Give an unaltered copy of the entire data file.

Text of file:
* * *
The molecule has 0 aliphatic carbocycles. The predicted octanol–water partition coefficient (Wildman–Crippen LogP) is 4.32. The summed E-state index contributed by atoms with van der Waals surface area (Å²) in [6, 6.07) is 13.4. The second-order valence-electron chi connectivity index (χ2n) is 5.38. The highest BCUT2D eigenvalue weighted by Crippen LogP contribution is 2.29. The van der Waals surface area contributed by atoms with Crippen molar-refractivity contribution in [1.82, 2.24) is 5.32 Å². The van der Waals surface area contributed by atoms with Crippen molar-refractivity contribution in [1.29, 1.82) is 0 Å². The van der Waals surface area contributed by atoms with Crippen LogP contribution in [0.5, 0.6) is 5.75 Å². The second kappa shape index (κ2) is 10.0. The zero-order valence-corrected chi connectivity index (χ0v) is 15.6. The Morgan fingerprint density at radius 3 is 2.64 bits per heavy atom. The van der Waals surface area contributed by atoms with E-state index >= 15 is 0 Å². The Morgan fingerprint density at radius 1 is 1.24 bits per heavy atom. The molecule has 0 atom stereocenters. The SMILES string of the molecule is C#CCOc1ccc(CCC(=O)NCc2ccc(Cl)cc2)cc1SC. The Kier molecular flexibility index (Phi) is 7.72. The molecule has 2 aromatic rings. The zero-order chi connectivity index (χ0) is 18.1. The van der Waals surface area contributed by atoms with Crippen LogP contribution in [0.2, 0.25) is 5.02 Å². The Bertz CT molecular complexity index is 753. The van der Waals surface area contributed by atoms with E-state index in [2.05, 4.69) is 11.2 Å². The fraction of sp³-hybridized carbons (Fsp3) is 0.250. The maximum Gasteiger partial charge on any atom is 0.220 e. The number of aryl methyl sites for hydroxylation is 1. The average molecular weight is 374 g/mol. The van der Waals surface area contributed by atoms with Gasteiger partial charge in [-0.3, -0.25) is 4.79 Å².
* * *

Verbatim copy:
The molecule has 0 aliphatic carbocycles. The predicted octanol–water partition coefficient (Wildman–Crippen LogP) is 4.32. The summed E-state index contributed by atoms with van der Waals surface area (Å²) in [6, 6.07) is 13.4. The second-order valence-electron chi connectivity index (χ2n) is 5.38. The highest BCUT2D eigenvalue weighted by Crippen LogP contribution is 2.29. The van der Waals surface area contributed by atoms with Crippen molar-refractivity contribution in [1.82, 2.24) is 5.32 Å². The van der Waals surface area contributed by atoms with Crippen molar-refractivity contribution in [1.29, 1.82) is 0 Å². The van der Waals surface area contributed by atoms with Crippen LogP contribution in [0.5, 0.6) is 5.75 Å². The second kappa shape index (κ2) is 10.0. The zero-order valence-corrected chi connectivity index (χ0v) is 15.6. The Morgan fingerprint density at radius 3 is 2.64 bits per heavy atom. The van der Waals surface area contributed by atoms with E-state index >= 15 is 0 Å². The Morgan fingerprint density at radius 1 is 1.24 bits per heavy atom. The molecule has 0 atom stereocenters. The SMILES string of the molecule is C#CCOc1ccc(CCC(=O)NCc2ccc(Cl)cc2)cc1SC. The Kier molecular flexibility index (Phi) is 7.72. The molecule has 2 aromatic rings. The zero-order chi connectivity index (χ0) is 18.1. The van der Waals surface area contributed by atoms with Crippen LogP contribution in [0.2, 0.25) is 5.02 Å². The Bertz CT molecular complexity index is 753. The van der Waals surface area contributed by atoms with E-state index in [2.05, 4.69) is 11.2 Å². The fraction of sp³-hybridized carbons (Fsp3) is 0.250. The maximum Gasteiger partial charge on any atom is 0.220 e. The number of aryl methyl sites for hydroxylation is 1. The average molecular weight is 374 g/mol. The van der Waals surface area contributed by atoms with Gasteiger partial charge in [-0.3, -0.25) is 4.79 Å².